It’s amazing to see the kind of sensation Dylan was in England at the time. Crowds mobbed him whenever he’s out in public with teenage girls chasing after his car when he leaves a gig. Dont Look Back is a fascinating snapshot of the folk singer at a crucial moment in his career – before he went electric and pissed off legions of folk music purists. The documentary provides invaluable insight into how Dylan operates, including how his business is run and what he does in-between concerts which strips down the romanticism of being a rock star only to maintain it with scenes of him and Baez toiling around hotel rooms working on songs and enjoying their success. Who wouldn’t want that life? This duality is important to show because you can’t have one without the other. While Dylan concentrates on his music, Grossman deals with the business side of things: organizing concerts, public appearances and interviews. He worries about the money so that Dylan doesn’t have to as it would only serve as a distraction.
“Bonus Tracks” features five previous unreleased and uncut audio tracks recorded during Dylan’s ’65 tour in England while filming Dont Look Back.
The first disc features an audio commentary by director D.A. Pennebaker and tour manager Bob Neuwirth. Originally, the doc wasn’t supposed to start with “Subterranean Homesick Blues” and after Pennebaker shot it, he claims that he had no idea what to do with it until he stuck it on the beginning of the film. Neuwirth didn’t want a slick, professional looking doc but something that reflected the times and what Dylan was doing. The two men provide a bit of a backstory to the doc and point out who everyone is in it which is a nice touch. It is good to hear Pennebaker and Neuwirth reminisce about the film and the times it documents.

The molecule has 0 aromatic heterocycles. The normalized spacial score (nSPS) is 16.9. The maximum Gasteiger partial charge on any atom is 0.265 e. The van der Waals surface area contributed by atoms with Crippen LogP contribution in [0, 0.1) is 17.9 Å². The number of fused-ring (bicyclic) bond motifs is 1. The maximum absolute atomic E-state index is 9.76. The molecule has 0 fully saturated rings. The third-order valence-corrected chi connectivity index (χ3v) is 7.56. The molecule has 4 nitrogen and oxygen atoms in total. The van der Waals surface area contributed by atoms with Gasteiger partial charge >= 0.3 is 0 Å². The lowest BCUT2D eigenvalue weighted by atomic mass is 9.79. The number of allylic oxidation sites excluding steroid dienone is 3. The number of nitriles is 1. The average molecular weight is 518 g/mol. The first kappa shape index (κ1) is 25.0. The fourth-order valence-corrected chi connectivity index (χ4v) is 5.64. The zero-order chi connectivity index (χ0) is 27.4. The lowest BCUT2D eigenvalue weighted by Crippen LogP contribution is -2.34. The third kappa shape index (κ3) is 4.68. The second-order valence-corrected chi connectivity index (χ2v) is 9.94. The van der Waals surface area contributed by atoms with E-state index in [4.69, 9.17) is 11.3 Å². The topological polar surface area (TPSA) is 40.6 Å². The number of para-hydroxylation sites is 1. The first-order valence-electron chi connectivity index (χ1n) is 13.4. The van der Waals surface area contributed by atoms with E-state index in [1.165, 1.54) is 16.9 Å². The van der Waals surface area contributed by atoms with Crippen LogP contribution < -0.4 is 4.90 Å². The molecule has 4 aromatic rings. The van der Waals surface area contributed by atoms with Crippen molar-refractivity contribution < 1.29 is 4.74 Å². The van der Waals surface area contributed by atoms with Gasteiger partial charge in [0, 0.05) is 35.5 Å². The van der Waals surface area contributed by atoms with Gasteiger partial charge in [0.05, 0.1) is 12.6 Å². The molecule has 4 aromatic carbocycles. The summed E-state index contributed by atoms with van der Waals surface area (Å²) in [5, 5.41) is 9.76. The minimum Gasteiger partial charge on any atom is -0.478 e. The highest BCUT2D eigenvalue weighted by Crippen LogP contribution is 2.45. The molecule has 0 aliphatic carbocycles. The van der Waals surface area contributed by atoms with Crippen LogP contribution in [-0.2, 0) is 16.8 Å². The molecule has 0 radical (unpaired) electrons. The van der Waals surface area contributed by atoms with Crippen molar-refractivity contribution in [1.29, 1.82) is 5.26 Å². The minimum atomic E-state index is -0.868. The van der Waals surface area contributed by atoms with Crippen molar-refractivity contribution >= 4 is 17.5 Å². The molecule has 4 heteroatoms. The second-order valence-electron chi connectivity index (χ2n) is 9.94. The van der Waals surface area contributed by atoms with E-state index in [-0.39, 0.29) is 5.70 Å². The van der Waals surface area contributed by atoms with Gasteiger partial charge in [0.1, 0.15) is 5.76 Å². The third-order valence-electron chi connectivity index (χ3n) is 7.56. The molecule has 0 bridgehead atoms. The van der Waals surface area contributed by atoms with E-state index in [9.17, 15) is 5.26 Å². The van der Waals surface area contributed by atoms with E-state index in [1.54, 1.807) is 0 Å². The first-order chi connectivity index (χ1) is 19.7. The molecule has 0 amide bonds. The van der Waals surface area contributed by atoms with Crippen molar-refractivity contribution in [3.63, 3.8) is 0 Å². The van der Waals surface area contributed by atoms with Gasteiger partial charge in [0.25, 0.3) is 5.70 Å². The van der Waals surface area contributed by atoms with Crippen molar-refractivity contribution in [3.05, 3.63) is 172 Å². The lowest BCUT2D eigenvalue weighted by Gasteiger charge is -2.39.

Also included is a theatrical trailer.
There is an alternate take of “Subterranean Homesick Blues” with Dylan and Ginsberg in a little park near a tree instead of an alleyway.
Rounding out this disc are mini-bios on Pennebaker, Dylan and others featured in the doc.
The second disc features “Bob Dylan: 65 Revisited,” a collection of never-before-seen outtakes from the original doc assembled this year by Pennebaker. Those hungry for more of what was in Dont Look Back will enjoy this collection of previously unreleased footage including more concert footage of Dylan in action and a nice bit where he and Baez sing a duet in their hotel room. Also included is an optional commentary track by Pennebaker and Neuwirth. The filmmaker says that he was hesitant about putting this together because he didn’t want to make a sequel. This stuff wasn’t originally considered that important and was cut out but Pennebaker feels that this compilation was significant enough to be resurrected.
Also included with this box set is a companion book that was originally published in 1968 and features a complete transcript of the doc with over 200 photographs.
Finally, there is a snazzy flipbook that allows you to animate the “Subterranean Homesick Blues” video yourself, frame-by-frame.